Open your /var/lib/suricata/rules/local.rules file using nano or your preferred editor and change the alert action at the beginning of each line in the file to drop:

      • sudo nano /var/lib/suricata/rules/local.rules

      /var/lib/suricata/rules/local.rules

      drop ssh any any -> 203.0.113.0.5 !22 (msg:"SSH TRAFFIC on non-SSH port"; classtype: misc-attack; target: dest_ip; sid:1000000;)
      drop ssh any any -> 2001:DB8::1/32 !22 (msg:"SSH TRAFFIC on non-SSH port"; classtype: misc-attack; target: dest_ip; sid:1000001;)
      . . .
      

      Repeat the step above for any signatures in /var/lib/suricata/rules/suricata.rules that you would like to convert to drop or reject mode.

      Note: If you ran suricata-update in the prerequisite tutorial, you may have more than 30,000 signatures included in your suricata.rules file.

      If you convert every signature to drop or reject you risk blocking legitimate access to your network or servers. Instead, leave the rules in suricata.rules for the time being, and add your custom signatures to local.rules. Suricata will continue to generate alerts for suspicious traffic that is described by the signatures in suricata.rules while it is running in IPS mode.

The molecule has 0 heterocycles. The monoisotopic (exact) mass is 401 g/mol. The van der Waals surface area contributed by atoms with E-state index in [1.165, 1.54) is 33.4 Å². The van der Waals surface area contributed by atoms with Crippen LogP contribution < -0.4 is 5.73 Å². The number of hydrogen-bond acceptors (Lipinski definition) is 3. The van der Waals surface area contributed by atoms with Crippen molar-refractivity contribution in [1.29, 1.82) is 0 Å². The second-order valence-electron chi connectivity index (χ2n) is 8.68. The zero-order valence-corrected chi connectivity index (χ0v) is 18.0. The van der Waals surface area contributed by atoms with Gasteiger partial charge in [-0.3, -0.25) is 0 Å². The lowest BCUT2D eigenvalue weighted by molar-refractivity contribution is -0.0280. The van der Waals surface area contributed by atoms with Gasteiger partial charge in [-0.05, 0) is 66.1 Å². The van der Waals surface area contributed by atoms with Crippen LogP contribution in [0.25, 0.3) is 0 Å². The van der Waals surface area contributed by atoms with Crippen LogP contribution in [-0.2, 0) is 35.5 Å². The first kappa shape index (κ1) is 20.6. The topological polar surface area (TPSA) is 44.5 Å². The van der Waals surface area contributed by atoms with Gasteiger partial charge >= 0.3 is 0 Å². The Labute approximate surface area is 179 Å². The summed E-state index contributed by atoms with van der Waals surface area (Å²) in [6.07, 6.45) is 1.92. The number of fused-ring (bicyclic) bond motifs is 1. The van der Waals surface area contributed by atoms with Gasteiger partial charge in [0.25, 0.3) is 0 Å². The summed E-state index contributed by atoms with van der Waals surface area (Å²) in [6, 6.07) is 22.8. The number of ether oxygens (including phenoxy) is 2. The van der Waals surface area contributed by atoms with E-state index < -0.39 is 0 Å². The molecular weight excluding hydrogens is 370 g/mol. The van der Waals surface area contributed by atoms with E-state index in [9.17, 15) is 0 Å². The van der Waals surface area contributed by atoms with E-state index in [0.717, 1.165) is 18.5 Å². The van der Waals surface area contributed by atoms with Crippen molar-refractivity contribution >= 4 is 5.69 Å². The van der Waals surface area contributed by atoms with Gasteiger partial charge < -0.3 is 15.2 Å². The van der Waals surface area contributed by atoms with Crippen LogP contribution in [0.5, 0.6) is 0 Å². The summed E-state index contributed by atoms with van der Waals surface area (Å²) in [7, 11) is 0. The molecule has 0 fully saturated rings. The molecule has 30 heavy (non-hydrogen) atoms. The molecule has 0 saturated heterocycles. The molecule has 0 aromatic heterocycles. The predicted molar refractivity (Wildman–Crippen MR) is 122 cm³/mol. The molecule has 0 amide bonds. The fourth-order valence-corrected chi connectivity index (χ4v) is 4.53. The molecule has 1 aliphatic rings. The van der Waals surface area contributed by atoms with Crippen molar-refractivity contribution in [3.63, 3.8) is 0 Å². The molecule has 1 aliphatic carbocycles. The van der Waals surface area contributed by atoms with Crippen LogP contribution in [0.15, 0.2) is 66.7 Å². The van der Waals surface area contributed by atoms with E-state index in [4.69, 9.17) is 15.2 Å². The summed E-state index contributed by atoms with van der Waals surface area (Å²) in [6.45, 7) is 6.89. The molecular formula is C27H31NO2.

After you have a few days or weeks of alerts collected, you can analyze them and choose the relevant signatures to convert to drop or reject based on their sid.

      Once you have all the signatures configured with the action that you would like them to take, the next step is to reconfigure and then restart Suricata in IPS mode.

      Step 3 — Enabling nfqueue Mode

      Suricata runs in IDS mode by default, which means it will not actively block network traffic. To switch to IPS mode, you’ll need to edit Suricata’s /etc/default/suricata configuration file.

      Open the file in nano or your preferred editor:

      • sudo nano /etc/default/suricata

      Find the LISTENMODE=af-packet line and comment it out by adding a # to the beginning of the line. Then add a new line LISTENMODE=nfqueue line that tells Suricata to run in IPS mode.

      Your file should have the following highlighted lines in it when you are done editing:

      /etc/default/suricata

      . . .
      # LISTENMODE=af-packet
      LISTENMODE=nfqueue
      . . .